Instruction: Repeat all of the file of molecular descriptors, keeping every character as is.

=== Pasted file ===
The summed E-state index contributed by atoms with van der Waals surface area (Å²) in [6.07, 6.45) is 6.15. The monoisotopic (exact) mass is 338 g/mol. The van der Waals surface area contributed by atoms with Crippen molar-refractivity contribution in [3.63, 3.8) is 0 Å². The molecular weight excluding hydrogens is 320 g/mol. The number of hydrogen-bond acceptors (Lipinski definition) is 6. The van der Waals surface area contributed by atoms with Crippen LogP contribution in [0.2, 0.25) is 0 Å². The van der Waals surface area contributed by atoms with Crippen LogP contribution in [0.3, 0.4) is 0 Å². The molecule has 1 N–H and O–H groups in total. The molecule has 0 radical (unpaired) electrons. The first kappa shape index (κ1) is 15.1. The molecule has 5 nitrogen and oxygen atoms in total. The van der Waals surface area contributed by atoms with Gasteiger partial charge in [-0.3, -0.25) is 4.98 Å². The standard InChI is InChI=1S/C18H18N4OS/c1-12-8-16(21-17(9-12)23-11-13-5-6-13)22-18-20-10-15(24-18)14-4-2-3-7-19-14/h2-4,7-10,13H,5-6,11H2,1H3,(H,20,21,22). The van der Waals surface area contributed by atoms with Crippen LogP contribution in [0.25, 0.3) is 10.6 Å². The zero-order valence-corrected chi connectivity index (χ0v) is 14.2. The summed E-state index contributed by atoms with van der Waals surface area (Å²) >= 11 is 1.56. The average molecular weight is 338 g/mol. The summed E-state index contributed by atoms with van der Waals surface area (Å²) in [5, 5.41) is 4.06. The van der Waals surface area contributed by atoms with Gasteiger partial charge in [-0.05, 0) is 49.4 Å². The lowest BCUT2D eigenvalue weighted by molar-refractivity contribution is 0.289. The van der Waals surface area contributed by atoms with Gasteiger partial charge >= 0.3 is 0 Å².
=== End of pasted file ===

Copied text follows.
The summed E-state index contributed by atoms with van der Waals surface area (Å²) in [6.07, 6.45) is 6.15. The monoisotopic (exact) mass is 338 g/mol. The van der Waals surface area contributed by atoms with Crippen molar-refractivity contribution in [3.63, 3.8) is 0 Å². The molecular weight excluding hydrogens is 320 g/mol. The number of hydrogen-bond acceptors (Lipinski definition) is 6. The van der Waals surface area contributed by atoms with Crippen LogP contribution in [0.2, 0.25) is 0 Å². The van der Waals surface area contributed by atoms with Crippen LogP contribution in [0.3, 0.4) is 0 Å². The molecule has 1 N–H and O–H groups in total. The molecule has 0 radical (unpaired) electrons. The first kappa shape index (κ1) is 15.1. The molecule has 5 nitrogen and oxygen atoms in total. The van der Waals surface area contributed by atoms with Gasteiger partial charge in [-0.3, -0.25) is 4.98 Å². The standard InChI is InChI=1S/C18H18N4OS/c1-12-8-16(21-17(9-12)23-11-13-5-6-13)22-18-20-10-15(24-18)14-4-2-3-7-19-14/h2-4,7-10,13H,5-6,11H2,1H3,(H,20,21,22). The van der Waals surface area contributed by atoms with Crippen LogP contribution in [0.25, 0.3) is 10.6 Å². The zero-order valence-corrected chi connectivity index (χ0v) is 14.2. The summed E-state index contributed by atoms with van der Waals surface area (Å²) >= 11 is 1.56. The average molecular weight is 338 g/mol. The summed E-state index contributed by atoms with van der Waals surface area (Å²) in [5, 5.41) is 4.06. The van der Waals surface area contributed by atoms with Gasteiger partial charge in [-0.05, 0) is 49.4 Å². The lowest BCUT2D eigenvalue weighted by molar-refractivity contribution is 0.289. The van der Waals surface area contributed by atoms with Gasteiger partial charge >= 0.3 is 0 Å².